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Members of the Bluebell Dancing troop use "hip slimming" machines in a French beauty parlor in
Paris, France. Jan. 23, 1965.Keystone/Getty Images
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Hollywood cosmetics expert Max Factor takes the measurements of a young woman's head and face with a bizarre contraption which indicated those places on her face which needed to be enhanced or reduced by makeup. 1933.General Photographic Agency/Getty Images
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An annotated portrait of American actress Sylvia Sidney's facial proportions which were presumed to be near perfect. May 1934.General Photographic Agency/Getty Images
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Alaskan model Terry Walker uses a "weight reducing" machine which encircles her hips and back while vibrating. 1935.Time Life Pictures/Mansell/The LIFE Picture Collection/Getty Images
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Skin cleansers of yesteryear, or "cold creams," were comprised mainly of mineral oil and were meant to be applied and gently washed off. 1939.George Karger/Pix Inc./The LIFE Images Collection/Getty Images
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A woman receives a facial from a machine using cotton pads over her eyes.
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Thin arched brows were the rage in the '30s. Here a woman gets the signature look via a professional beauty therapist with an electric device. May 1934.Fox Photos/Getty Images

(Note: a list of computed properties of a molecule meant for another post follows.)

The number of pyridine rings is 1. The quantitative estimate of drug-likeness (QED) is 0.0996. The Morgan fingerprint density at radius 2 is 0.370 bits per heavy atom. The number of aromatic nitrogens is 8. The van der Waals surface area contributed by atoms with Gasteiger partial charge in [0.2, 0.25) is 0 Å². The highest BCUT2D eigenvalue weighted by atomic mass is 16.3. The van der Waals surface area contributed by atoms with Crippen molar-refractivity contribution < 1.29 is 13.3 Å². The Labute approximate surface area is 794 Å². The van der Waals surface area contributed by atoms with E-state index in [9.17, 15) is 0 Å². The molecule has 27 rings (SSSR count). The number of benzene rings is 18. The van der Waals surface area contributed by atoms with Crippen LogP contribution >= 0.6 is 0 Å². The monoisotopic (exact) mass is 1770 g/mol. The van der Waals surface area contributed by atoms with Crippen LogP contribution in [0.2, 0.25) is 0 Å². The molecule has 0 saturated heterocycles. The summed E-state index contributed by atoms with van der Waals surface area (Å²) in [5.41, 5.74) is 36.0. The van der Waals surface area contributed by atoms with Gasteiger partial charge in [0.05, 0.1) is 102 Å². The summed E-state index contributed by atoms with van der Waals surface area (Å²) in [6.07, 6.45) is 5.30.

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A woman applies precise makeup using an eyelash stencil. 1926.Fox Photos/Getty Images
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The "ozone bath" was a beauty treatment hat claimed to help with weight loss and detoxification of the skin through heat and moisture. 1951.Hulton-Deutsch Collection/CORBIS/Corbis/Getty Images
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A traveling beauty parlor in London, England. 1930.Keystone View/FPG/Getty Images
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Beatle-mania in a can. The band's likeness was used on all sorts of products, such as this generic hair spray from 1964.Hulton Archive/Getty Images
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Beauty expert Helena Rubinstein illustrates where and how best to apply makeup to flatter her client's contours. 1935.Orlando /Three Lions/Getty Images